For centuries, ginger has been used for gastronomic and therapeutic purposes. It can be consumed directly, chopped, grated or powdered, or even drunk as an infusion.
Another way to take advantage of all its properties, especially those of its active component, gingerol, is through its oil. Here we tell you what to use it for and how to do it.
Ginger oil is obtained from the root of Zingiber officinale, a plant popularly known as ginger, through steam distillation.
This oil is characterized by its yellow color and slightly spicy aroma (the fresher the roots, the more aromatic the oil will be).
It is usually used as a preservative, flavoring and meat tenderizer, however, it is advisable not to consume it as it can be toxic.
- Ginger: what are its uses and how to take advantage of it
The ideal is to inhale it or use it topically combined with other oils, such as sesame, jojoba or olive, or essential oils, such as eucalyptus, frankincense, lime, lemon, orange, patchouli, rosemary, or sandalwood, to take advantage of all its benefits.
There is evidence that ginger oil massages help reduce prostaglandins, compounds that stimulate nerve endings for pain.
It also appears to be effective in relieving muscle tension, and thanks to the presence of gingerol, it is believed that it can act as an anti-inflammatory and pain reliever, reducing the damage caused by muscle aches, rheumatic conditions, or migraines.
For a long time it was claimed that it could cure arthritis. This is false, however, it can be useful to calm the pain that this disease causes and limit the intake of anti-inflammatory drugs, which in the long run can lead to dependence and side effects.
You can make a preparation to massage the inflamed or affected areas by pain, with 3 drops of ginger oil for each tablespoon of carrier oil (sesame, jojoba or olive). Apply and massage for 5 to 10 minutes, 2 or 3 times a day.
Take care of the skin and hair
It is common to find ginger oil among the ingredients of many cosmetic or hygiene products. This is due to its antioxidant, anti-inflammatory, and antibacterial properties.
From traditional medicine, ginger oil is used to strengthen hair, controlling hair loss, preventing the appearance of dandruff or dryness, and providing shine.
You can add a couple of drops to your shampoo or make a hair preparation with other oils (such as almond) to promote blood supply and strengthen hair follicles.
Because it promotes blood circulation, it is also useful for taking care of skin health: it helps prevent the appearance of wrinkles and acne, accelerates the recovery of wounds, and guarantees the elasticity of the skin.
Both the ginger root and the oil are good expectorants, anti-inflammatory and antibacterial, which is why they have been used for centuries to treat respiratory problems, such as asthma, bronchitis, flu, cold, or cough.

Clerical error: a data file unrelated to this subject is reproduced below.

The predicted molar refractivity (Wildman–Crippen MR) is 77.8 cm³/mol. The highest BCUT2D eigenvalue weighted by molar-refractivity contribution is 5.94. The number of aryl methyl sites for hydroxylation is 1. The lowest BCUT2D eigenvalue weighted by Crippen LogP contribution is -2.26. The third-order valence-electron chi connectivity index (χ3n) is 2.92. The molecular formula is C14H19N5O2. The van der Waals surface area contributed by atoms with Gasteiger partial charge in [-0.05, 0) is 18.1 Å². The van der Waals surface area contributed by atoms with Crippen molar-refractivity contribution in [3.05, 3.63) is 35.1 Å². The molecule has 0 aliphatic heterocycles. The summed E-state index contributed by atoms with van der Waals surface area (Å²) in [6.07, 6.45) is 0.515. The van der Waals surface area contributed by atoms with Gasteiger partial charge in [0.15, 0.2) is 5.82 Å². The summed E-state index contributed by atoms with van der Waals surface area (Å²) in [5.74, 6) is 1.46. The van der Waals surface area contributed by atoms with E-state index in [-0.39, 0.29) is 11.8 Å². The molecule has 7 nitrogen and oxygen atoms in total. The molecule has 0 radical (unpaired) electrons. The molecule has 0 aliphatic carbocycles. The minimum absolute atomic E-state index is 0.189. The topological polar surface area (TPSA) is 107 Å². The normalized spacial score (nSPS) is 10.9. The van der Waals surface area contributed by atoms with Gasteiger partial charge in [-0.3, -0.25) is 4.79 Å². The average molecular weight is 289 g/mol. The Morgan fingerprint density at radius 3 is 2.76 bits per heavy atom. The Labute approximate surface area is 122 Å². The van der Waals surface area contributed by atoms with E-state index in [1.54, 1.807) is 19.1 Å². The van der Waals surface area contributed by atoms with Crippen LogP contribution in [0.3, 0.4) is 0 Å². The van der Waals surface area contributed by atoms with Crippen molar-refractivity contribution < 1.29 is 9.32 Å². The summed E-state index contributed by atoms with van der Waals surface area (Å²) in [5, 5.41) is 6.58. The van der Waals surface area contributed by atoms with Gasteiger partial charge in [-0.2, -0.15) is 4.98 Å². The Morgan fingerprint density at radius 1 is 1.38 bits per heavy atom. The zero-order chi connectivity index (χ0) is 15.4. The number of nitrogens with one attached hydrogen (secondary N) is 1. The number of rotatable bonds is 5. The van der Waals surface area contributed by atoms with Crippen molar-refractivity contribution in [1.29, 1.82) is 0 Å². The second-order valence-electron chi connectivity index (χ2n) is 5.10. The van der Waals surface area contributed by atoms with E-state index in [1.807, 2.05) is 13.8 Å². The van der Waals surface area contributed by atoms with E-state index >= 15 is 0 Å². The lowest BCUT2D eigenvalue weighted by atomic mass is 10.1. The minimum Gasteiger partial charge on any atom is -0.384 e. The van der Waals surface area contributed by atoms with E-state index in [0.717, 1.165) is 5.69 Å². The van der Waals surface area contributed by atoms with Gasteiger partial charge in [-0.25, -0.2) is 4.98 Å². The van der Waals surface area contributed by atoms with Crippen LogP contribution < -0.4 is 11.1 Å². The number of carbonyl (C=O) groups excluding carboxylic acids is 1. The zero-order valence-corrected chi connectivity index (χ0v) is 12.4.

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You can make inhalations of ginger oil, diluting 3 or 4 drops in a pot of hot water, or place it in a diffuser. You can also make a preparation in a carrier oil and massage the chest to find relief.
Protect the heart
For centuries, ginger oil was used to prevent different heart conditions, since in addition to its antioxidant and anti-inflammatory effects, it favors the metabolization of fats, elimination of accumulated cholesterol and prevention of clots.
By controlling these factors, the risk of heart attacks or strokes is greatly reduced.
Ginger oil is also linked to better liver and digestive function, by soothing an upset stomach when rubbed on the abdomen.
Experts advise that ginger oil is very potent, so it must be used carefully.
Although it has few side effects, if consumed or applied in large amounts to the skin, it can cause diarrhea, stomach pain, and mouth and skin irritation.
There is also the risk of interaction with certain medications, such as anticoagulants (causing more bleeding), for diabetes (drastically lowering blood sugar levels), or for hypertension (lowering blood pressure levels).
Until significant scientific evidence from human trials is available, people interested in using herbal therapies and supplements should exercise extreme caution.
Do not abandon or modify your medications or treatments, first talk to your doctor about the potential effects of alternative or complementary therapies.
Remember, the medicinal properties of herbs and supplements can also interact with prescription drugs, other herbs and supplements, and even alter your diet.
Sources consulted: Comprehensive Natural Medicines Database, US National Library of Medicine, US Department of Agriculture, National Institute for Complementary and Alternative Medicine.